Increasingly, colleges across the country are addressing student needs beyond the classroom. Almost half of the college students surveyed in a 2019 report by The Hope Center experienced food and/or housing security. Too often, there are stories of students deciding whether to buy food or school supplies; at Otis, this dilemma is compounded by the expensive nature of most art and design materials (84% of students receive some form of institutional financial aid). For this reason, several years ago the Resource Exchange was launched by a former student (Nicole White, ’10 BFA Fine Arts) so that faculty and students could donate, share, and swap art and design supplies.
In 2019 the Food Pantry was opened, in part supported by a generous donation from former Trustee Kirk Hyde. Students can access the pantry 24-hours a day, seven days a week, and it is stocked with non-perishable food items such as protein bars, fruit cups, canned soups, and peanut butter, as well as toiletries like toothpaste and deodorant. It is managed by Student Activities and maintained by the Students’ Union, relying on food and monetary donations from the greater Otis Community.
Laura Kiralla, Vice President of Campus Life at Otis College, says students are often surprised, but “appreciative that ‘a school of our size’ has resources such as a Food Pantry and Resource Exchange—often these are services only available at larger institutions.” Kiralla notes that food insecurity and access to supplies and materials tend to be the most pressing needs. “But each student has their own set of basic needs unique to their own circumstances,” she adds.
In addition to the Food Pantry and Resource Exchange, the College offers the Feed-a-Need program, whereby Campus Life works with the College’s food service agency, Bon Appetit, to redistribute unused meals for food insecure students. There’s also a housing voucher program that allows unhoused students to live temporarily in Otis housing when space is available. Also ongoing are plans to offer a rideshare program to ensure student transportation needs are met, and emergency grants “to address in-the-moment emergencies and life changes, such as needing to pay for car repairs, gas, a medical bill or prescription, or supplies and materials for a class project, and other unexpected expenses that impact a student’s ability to stay enrolled at the College,” says Kiralla. All of these programs rely on internal and outside funding to stay afloat.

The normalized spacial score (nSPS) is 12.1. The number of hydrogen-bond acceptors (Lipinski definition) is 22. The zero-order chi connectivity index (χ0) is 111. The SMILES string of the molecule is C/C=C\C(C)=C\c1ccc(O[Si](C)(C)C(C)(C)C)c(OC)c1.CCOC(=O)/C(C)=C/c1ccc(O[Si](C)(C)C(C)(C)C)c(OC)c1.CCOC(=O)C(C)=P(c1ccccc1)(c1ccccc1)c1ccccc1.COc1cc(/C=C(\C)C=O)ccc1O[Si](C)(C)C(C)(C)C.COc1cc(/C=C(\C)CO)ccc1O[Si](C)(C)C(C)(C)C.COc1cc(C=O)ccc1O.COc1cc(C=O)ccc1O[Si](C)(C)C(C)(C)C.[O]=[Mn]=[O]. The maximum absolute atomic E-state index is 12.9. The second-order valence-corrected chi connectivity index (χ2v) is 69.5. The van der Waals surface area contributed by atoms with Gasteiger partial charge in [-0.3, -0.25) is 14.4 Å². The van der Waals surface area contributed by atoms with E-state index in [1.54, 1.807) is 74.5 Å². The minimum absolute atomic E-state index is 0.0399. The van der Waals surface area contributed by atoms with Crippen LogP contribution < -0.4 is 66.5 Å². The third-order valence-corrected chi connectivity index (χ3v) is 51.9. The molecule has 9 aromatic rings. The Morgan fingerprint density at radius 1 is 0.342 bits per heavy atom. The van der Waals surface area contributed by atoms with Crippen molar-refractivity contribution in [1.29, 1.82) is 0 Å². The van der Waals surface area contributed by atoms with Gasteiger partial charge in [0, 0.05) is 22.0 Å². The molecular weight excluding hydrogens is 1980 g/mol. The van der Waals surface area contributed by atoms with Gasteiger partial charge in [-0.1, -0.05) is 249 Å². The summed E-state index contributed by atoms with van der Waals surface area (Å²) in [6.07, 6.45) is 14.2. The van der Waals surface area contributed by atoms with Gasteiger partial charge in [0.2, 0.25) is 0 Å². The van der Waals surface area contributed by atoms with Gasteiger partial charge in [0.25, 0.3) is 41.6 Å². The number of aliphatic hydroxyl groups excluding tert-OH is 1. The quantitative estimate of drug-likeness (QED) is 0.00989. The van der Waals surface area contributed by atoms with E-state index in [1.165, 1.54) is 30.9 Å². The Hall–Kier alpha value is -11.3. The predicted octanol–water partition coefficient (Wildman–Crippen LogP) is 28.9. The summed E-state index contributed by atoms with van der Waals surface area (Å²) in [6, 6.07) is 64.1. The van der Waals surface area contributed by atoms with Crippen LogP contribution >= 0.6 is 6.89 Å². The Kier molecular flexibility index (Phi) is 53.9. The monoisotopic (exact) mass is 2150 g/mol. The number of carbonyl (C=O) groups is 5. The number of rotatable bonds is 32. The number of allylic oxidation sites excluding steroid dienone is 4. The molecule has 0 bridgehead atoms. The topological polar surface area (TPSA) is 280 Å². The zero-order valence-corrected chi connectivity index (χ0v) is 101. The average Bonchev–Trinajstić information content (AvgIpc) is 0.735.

Student leaders, however, are already pitching in whatever ways they can. “Our student community understands the issue of food insecurity and is open-hearted in wanting to do more to address not only food injustice, but also other needs of their fellow students,” says Carol Branch, Assistant Dean of Student Affairs. “Students’ Union is passionate about addressing these needs in a holistic manner, both physical and mental. So you will see them working with campus partners to address mental health concerns, as well as doing the work of cleaning, restocking, and spreading the word of the Food Pantry and its 24-hour access to students.”
“My hope is for all students to have the courage to come forward and ask for help from the Campus Life staff,” says Kiralla, adding that students who need help can contact the Office of Student Affairs at 310-665-6960, stop by the second floor of Ahmanson Hall (Suite 205) or e-mail firstname.lastname@example.org. “Every student matters deeply and deserves to thrive at Otis.”
In acknowledgement of Otis College’s 103rd birthday on September 30, the department of Institutional Advancement is encouraging the broader Otis Community to donate towards students’ basic needs at this link. Participants are encouraged to donate in increments of $3, $13, $33, $103, or whatever amount they can.
Main photograph by Jen Atalla/Otis College of Art and Design. From left: Student leaders Kaiden Robinson, Alan Xu, and Arabella Osoria restock the Food Pantry.